What is amenorrhea?
After puberty and before menopause, menstruation should be a regular occurrence for women without any underlying health conditions. The hypothalamus and pituitary gland in the brain, which send and produce hormones, regulate this process along with the uterus and ovaries. Irregular menstrual cycles can be a marker of both physical and mental health.
A lack of regular menstrual cycles is known as amenorrhea. The condition can be difficult to diagnose and address because it has so many causes.
Experts estimate that, when not linked to breastfeeding or menopause, amenorrhea is present in between 3% and 4% of adult women. Sometimes the condition is not cause for concern. Often, however, it accompanies major health problems that should be promptly addressed.
Signs and symptoms of amenorrhea
The loss of menstruation can be considered a symptom in and of itself. But sometimes, symptoms may begin even before women with amenorrhea are aware that their menstrual cycle has changed. These symptoms include:
Breast milk secretions
While lactation can prompt amenorrhea, some women who are not breastfeeding still experience milk discharge. Also known as galactorrhea, this symptom often accompanies amenorrhea but can be a sign of several other medical conditions.
The hormone imbalances associated with amenorrhea may lead to the development of facial hair, a condition known as hirsutism. Some women may also experience excess body hair.
As with facial hair, increased acne may occur in response to the hormonal changes that take place while experiencing amenorrhea.
Types of amenorrhea
Primary amenorrhea is when young women have not experienced their first period by the age of 16. In such situations, amenorrhea may also be referred to as delayed menarche, or delayed puberty.
In secondary amenorrhea, women who have already established a regular menstrual cycle miss menstruation three times in a row or more. This sometimes involves a dysfunction of the hypothalamus. If the production of hormones required to trigger ovulation ends, the menstrual cycle becomes unnecessary and may stop altogether. Some medical professionals refer to this version of the condition as hypothalamic amenorrhea
Causes of amenorrhea
While pregnancy is often responsible for amenorrhea, the condition can occur for a wide variety of other reasons. Some of these are of little concern, but others may point to urgent issues with mental or physical health. A few of the most common causes of amenorrhea include:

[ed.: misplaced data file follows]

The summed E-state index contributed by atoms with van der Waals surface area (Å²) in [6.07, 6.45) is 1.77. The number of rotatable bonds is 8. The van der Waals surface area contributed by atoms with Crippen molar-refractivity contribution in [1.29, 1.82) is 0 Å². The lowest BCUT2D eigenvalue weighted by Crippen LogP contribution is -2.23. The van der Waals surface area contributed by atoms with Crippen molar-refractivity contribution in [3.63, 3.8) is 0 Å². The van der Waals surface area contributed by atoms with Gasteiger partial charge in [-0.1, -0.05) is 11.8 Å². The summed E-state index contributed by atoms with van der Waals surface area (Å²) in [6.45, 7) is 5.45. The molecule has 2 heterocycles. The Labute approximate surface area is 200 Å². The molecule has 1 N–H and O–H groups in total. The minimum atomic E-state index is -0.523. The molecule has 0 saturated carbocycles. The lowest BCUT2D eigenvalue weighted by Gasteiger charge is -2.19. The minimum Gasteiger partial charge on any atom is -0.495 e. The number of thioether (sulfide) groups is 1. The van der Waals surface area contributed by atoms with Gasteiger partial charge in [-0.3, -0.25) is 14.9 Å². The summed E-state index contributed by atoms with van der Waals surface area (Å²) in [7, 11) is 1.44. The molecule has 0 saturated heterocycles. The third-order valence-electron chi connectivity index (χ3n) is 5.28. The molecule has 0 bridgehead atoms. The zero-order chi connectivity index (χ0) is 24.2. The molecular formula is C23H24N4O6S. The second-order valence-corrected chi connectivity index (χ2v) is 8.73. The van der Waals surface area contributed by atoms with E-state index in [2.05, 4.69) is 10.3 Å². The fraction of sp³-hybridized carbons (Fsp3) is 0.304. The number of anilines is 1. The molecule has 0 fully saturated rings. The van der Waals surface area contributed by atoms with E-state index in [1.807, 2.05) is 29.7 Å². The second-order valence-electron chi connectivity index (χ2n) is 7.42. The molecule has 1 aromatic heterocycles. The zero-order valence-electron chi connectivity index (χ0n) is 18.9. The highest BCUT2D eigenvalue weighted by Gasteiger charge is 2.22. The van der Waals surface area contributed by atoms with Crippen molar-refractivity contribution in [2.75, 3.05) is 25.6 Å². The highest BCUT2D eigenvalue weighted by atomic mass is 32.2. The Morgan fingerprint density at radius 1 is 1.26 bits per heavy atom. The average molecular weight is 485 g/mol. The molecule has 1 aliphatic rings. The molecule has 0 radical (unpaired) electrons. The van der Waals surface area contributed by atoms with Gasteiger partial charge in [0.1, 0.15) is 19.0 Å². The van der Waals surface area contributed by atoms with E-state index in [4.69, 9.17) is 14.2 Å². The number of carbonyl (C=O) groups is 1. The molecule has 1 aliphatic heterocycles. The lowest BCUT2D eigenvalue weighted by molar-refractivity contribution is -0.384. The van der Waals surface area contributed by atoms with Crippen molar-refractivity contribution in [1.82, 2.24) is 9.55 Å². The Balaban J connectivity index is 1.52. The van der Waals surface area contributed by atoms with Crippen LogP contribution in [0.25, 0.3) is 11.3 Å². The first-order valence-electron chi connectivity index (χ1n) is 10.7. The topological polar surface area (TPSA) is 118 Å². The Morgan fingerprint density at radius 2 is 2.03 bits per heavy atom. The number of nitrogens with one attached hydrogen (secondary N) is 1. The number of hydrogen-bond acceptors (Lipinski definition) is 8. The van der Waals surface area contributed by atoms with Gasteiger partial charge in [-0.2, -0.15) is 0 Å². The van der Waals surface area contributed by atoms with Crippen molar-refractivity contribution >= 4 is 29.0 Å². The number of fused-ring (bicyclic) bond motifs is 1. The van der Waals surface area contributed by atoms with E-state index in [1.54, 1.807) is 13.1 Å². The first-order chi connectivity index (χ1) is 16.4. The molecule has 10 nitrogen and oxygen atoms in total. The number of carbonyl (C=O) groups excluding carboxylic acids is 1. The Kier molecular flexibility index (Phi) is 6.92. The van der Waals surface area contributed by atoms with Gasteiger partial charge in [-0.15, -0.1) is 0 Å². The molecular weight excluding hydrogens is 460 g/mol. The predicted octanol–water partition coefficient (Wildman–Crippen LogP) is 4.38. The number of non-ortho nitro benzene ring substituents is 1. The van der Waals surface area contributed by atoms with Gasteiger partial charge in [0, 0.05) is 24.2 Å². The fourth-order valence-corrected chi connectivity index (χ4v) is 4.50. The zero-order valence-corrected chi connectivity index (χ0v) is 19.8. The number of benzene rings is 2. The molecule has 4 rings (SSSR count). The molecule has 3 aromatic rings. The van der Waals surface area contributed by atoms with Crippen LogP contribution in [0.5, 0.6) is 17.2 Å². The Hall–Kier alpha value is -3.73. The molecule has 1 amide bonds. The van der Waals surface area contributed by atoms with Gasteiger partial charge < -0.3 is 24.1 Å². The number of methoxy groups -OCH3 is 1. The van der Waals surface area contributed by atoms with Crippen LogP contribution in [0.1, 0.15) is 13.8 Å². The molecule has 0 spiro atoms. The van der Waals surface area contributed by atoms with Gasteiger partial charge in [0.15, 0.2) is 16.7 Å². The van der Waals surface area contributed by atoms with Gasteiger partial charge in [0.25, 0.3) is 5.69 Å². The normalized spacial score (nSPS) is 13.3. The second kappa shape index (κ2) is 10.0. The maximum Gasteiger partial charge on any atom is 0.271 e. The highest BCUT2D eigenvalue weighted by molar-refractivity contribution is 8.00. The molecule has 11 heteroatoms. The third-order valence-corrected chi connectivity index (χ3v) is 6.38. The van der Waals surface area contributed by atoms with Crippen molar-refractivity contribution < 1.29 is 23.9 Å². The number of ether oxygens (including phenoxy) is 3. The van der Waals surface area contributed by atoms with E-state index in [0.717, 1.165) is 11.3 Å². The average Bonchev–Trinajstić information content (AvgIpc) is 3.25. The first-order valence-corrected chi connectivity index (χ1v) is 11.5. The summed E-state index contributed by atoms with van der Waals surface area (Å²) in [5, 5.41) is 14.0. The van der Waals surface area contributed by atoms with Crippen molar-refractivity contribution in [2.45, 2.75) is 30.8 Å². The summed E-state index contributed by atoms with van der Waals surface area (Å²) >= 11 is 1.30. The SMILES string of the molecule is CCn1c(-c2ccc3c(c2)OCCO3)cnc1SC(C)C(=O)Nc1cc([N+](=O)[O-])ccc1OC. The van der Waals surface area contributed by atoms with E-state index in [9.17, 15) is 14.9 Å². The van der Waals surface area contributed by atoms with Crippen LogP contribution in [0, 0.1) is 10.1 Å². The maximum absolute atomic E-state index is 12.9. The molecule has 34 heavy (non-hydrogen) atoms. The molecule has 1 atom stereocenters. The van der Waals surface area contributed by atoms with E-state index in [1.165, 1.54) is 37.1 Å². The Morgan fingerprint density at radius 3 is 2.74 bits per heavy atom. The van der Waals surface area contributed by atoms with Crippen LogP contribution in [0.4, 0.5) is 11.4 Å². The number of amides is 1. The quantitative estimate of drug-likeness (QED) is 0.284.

Timing for the return of menstruation can differ dramatically based on whether women breastfeed, and to what extent. Exclusive breastfeeding may delay menstrual cycles by several months or even a year or more.
Known as lactational amenorrhea, this phenomenon sometimes involves family planning. Research suggests that the effectiveness of the lactational amenorrhea method (LAM) is limited, though that may be because of how difficult it can be to implement correctly.
Certain types of contraception limit menstruation or cause it to stop altogether. This response is most common for oral forms hormonal contraception, although some women with hormonal IUDs may also experience irregular periods or the full loss of menstruation.
Ovulation and menstruation become more irregular with the beginning of menopause, eventually giving way to the loss of menstrual periods altogether. This transition can vary significantly between women. Some experience amenorrhea sooner than expected due to premature menopause.
Sudden weight loss
In some cases, the loss of menstruation may be accompanied by sudden and significant weight loss. Some extreme athletes, for example, experience amenorrhea during times of intense training. Additionally, the loss of menstrual cycles is associated with eating disorders such as anorexia nervosa. Weight loss due to health concerns, such as cancer or type 1 diabetes, may also affect menstruation.
Some structural issues related to the reproductive system can contribute to amenorrhea. With Asherman's syndrome, for example, the buildup of scar tissue limits the buildup of the uterine lining required for menstruation.
Doctors often diagnose amenorrhea by inquiring about women's menstrual cycles. If these have not arrived by the age of 16—or if they have disappeared for three months or more—the condition may be diagnosed. Doctors also consider the influence of breastfeeding, contraception, or menopause, and they always rule out pregnancy first. A pelvic exam may follow after questions about these and other factors.
Treatments for amenorrhea
Preferred treatment for amenorrhea depends on the cause. The condition doesn’t always spark concern. Even when it does, treatments may focus on underlying factors rather than addressing the menstrual cycle itself. Some cases, however, may need swift treatment to avoid the long-term consequences of estrogen deficiency — low levels of the female hormone — that often accompanies amenorrhea.
When amenorrhea occurs due to genetic abnormalities, it can be treated with supplemental hormones. Cases involving structural issues of the reproductive system may require surgery.
American Family Physician: "Diagnosis and Management of Galactorrhea."
Cochrane Database of Systematic Reviews: "Lactational amenorrhea method for family planning."